The key operating concept is simple: 

Follow the Sound to the Short.

Here are some links to the newest YouTube ShortSniffer Videos:
ShortSniffer Practice Board 1 – Path Tracing Details
ShortSniffer Practice Board 2 – Current Direction
ShortSniffer Practice Board 3 – Working with Planes
ShortSniffer Practice Board 4 – Planes and Gain
ShortSniffer Practice Board 5 – Parallel Diode
ShortSniffer Practice Board 6 – Parallel Capacitors
ShortSniffer Practice Board 7 – Parallel Inductors
ShortSniffer Practice Board 8 – Following a Complex Path
ShortSniffer Practice Board 9a – Probe Selection- Sensitivity
ShortSniffer Practice Board 9b – Probe Selection- Resolution

ShortSniffer Troubleshooting Hints

After you have reviewed the Practice Board exercises and watched the videos, a little real-life practice should give you confidence to track down any short circuits you encounter.  Here are some hints to remember when your short circuit is making you doubt your abilities:

  1. Most shorted nets are only shorted at a single location.  The ShortSniffer should guide you to that location.
  2. For most short circuit location tasks, the ShortSniffer’s built-in speaker may be easier (fewer cables to tangle) than using the headphones. 
  3. Complicated short circuit geometries (strange conductive paths, wires, ground planes, etc.) will benefit from using the headphones, with right-left stereo imaging for current flow direction and louder sounds for weaker signals.
  4. If you are receiving confusing sonic feedback from your pickup probe positioning, change your current injection locations to contact points at the other ends of the traces (or other corners of planes) on your shorted nets.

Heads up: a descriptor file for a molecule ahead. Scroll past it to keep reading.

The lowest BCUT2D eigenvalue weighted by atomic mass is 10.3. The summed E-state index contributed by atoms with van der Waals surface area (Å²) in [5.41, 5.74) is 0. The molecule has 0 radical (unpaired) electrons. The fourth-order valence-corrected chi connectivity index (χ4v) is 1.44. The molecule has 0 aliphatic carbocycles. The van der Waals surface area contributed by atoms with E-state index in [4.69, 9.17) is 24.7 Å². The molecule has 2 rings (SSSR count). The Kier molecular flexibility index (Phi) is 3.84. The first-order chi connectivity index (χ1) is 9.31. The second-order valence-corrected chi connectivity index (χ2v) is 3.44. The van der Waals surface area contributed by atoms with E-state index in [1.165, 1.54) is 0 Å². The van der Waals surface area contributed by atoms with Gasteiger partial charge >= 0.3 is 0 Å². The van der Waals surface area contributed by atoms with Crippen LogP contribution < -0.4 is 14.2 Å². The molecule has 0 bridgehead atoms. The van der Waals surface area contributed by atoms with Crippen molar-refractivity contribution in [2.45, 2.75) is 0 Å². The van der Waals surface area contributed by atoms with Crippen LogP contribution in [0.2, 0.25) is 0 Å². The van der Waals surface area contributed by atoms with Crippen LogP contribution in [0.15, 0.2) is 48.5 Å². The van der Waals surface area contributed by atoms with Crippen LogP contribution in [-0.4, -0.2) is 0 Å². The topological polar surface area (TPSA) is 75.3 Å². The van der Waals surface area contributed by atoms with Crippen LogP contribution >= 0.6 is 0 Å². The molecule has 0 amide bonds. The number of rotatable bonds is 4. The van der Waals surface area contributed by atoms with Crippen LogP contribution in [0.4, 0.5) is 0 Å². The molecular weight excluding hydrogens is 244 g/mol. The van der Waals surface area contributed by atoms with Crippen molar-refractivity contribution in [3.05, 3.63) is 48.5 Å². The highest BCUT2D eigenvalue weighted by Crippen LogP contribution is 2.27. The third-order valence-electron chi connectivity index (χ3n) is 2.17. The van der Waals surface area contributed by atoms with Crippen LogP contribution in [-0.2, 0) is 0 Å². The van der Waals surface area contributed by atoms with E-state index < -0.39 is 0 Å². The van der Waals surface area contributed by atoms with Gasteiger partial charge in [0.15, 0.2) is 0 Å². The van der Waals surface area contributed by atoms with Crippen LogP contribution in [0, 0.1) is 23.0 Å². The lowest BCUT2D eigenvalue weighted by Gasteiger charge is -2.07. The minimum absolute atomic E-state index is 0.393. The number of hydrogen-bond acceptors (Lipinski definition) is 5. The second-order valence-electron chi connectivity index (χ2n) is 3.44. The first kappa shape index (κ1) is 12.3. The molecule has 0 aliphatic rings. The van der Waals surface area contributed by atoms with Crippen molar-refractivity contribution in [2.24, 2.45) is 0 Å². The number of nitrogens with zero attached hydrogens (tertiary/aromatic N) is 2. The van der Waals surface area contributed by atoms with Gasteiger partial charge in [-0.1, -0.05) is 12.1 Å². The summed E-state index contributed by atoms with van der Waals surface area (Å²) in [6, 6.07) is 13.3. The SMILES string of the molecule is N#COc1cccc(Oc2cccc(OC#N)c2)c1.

5. A parallel 1uF capacitor will pass current like a 10-Ohm resistor.  If you are having trouble finding the strongest current path on shorted nets with parallel capacitance, remove any caps that are more than 1uF to concentrate the received signals as you follow the sound to the short.
  6. Most PCB or solder shorts are under an Ohm.  I had one PCB fabrication short that was 100 Ohms, but it could not be seen without extreme magnification and enhanced lighting conditions.  Any shorts greater than an Ohm may not be the real shorted nets, but only electrically close to the shorted nets.
  7. On shorted nets with resistance measurements more than an Ohm, check for resistive – vs. – semiconductor junctions.  Change ohmmeter polarity (swap the leads) or change ohmmeter range looking for nonlinear response.  If you have nonlinear response to your resistance measurements, check nearby net combinations for the real (lower resistance) shorts.

Troubleshooting Examples –

Troubleshooting process on a batch of production fallouts: This video consists of an introduction explaining the problem of a group of non-functional boards that were received from our assembly house, followed by the process of finding symptoms of the cause, progressing to finding the shorted nets.  The video finishes with the ShortSniffer identifying the exact location of the short circuit.  These were real PCB faults on “Electrically Tested” boards.   (can you spell fraud?) . . . Watch Video on YouTube (7 minutes)

The video shows the ShortSniffer action on a defective PC board.  Since there were 8 boards with similar problems, I spent about an hour finding the 8 short circuits, fixed those problems with a microscope and an Exact-o knife, then tested the boards again with 6 boards passing.  Repeating the process on the remaining two bad boards, I found two more shorts, which were quickly removed.  Here are some pictures of the shorts I found:

Pictures of Shorted traces from this batch of boards (click for larger views)  

Here are some more videos of ShortSniffer action.  Watch and Hear as we follow the sound of the current to the short circuit location.  The links (below) are MPEG presentations of ShortSniffers in action.  They show how rapidly you can pinpoint the location of your shorts when guided by sound.
 picture sequence #1 sniffing short #1:
Video Segment 1A 
Video Segment 1C 
close-up still of Short01
picture sequence #2 sniffing short #2:
Video Segment 2A